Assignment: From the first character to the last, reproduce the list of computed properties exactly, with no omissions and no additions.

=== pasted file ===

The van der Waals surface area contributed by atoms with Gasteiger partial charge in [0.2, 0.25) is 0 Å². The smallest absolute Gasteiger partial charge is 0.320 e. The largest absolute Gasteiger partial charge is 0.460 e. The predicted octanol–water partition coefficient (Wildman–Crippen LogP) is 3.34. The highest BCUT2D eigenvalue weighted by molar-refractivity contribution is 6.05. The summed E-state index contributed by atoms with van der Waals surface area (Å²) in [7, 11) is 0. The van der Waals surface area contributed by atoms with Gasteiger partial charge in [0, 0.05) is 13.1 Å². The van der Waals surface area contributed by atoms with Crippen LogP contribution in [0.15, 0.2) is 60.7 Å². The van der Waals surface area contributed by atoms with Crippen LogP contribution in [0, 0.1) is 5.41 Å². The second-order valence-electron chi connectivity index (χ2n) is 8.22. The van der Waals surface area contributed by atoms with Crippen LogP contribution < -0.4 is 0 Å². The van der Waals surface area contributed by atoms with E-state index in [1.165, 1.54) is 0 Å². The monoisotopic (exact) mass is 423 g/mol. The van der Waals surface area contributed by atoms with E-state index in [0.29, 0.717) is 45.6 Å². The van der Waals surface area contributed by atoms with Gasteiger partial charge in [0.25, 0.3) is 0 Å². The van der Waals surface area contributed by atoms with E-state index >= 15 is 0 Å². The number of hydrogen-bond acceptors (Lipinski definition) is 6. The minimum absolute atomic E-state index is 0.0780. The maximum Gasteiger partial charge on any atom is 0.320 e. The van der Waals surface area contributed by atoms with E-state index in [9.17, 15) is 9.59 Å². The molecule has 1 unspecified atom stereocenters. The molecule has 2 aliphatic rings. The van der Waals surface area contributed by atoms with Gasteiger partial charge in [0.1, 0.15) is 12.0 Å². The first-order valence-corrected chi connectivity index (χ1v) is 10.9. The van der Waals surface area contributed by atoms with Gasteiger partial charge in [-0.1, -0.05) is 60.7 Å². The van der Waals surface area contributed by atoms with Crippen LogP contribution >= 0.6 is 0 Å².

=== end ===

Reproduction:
The van der Waals surface area contributed by atoms with Gasteiger partial charge in [0.2, 0.25) is 0 Å². The smallest absolute Gasteiger partial charge is 0.320 e. The largest absolute Gasteiger partial charge is 0.460 e. The predicted octanol–water partition coefficient (Wildman–Crippen LogP) is 3.34. The highest BCUT2D eigenvalue weighted by molar-refractivity contribution is 6.05. The summed E-state index contributed by atoms with van der Waals surface area (Å²) in [7, 11) is 0. The van der Waals surface area contributed by atoms with Gasteiger partial charge in [0, 0.05) is 13.1 Å². The van der Waals surface area contributed by atoms with Crippen LogP contribution in [0.15, 0.2) is 60.7 Å². The van der Waals surface area contributed by atoms with Crippen LogP contribution in [0, 0.1) is 5.41 Å². The second-order valence-electron chi connectivity index (χ2n) is 8.22. The van der Waals surface area contributed by atoms with Crippen LogP contribution < -0.4 is 0 Å². The van der Waals surface area contributed by atoms with E-state index in [1.165, 1.54) is 0 Å². The monoisotopic (exact) mass is 423 g/mol. The van der Waals surface area contributed by atoms with E-state index in [0.29, 0.717) is 45.6 Å². The van der Waals surface area contributed by atoms with Gasteiger partial charge in [0.25, 0.3) is 0 Å². The van der Waals surface area contributed by atoms with E-state index >= 15 is 0 Å². The number of hydrogen-bond acceptors (Lipinski definition) is 6. The minimum absolute atomic E-state index is 0.0780. The maximum Gasteiger partial charge on any atom is 0.320 e. The van der Waals surface area contributed by atoms with E-state index in [9.17, 15) is 9.59 Å². The molecule has 1 unspecified atom stereocenters. The molecule has 2 aliphatic rings. The van der Waals surface area contributed by atoms with Gasteiger partial charge in [0.1, 0.15) is 12.0 Å². The first-order valence-corrected chi connectivity index (χ1v) is 10.9. The van der Waals surface area contributed by atoms with Gasteiger partial charge in [-0.1, -0.05) is 60.7 Å². The van der Waals surface area contributed by atoms with Crippen LogP contribution >= 0.6 is 0 Å².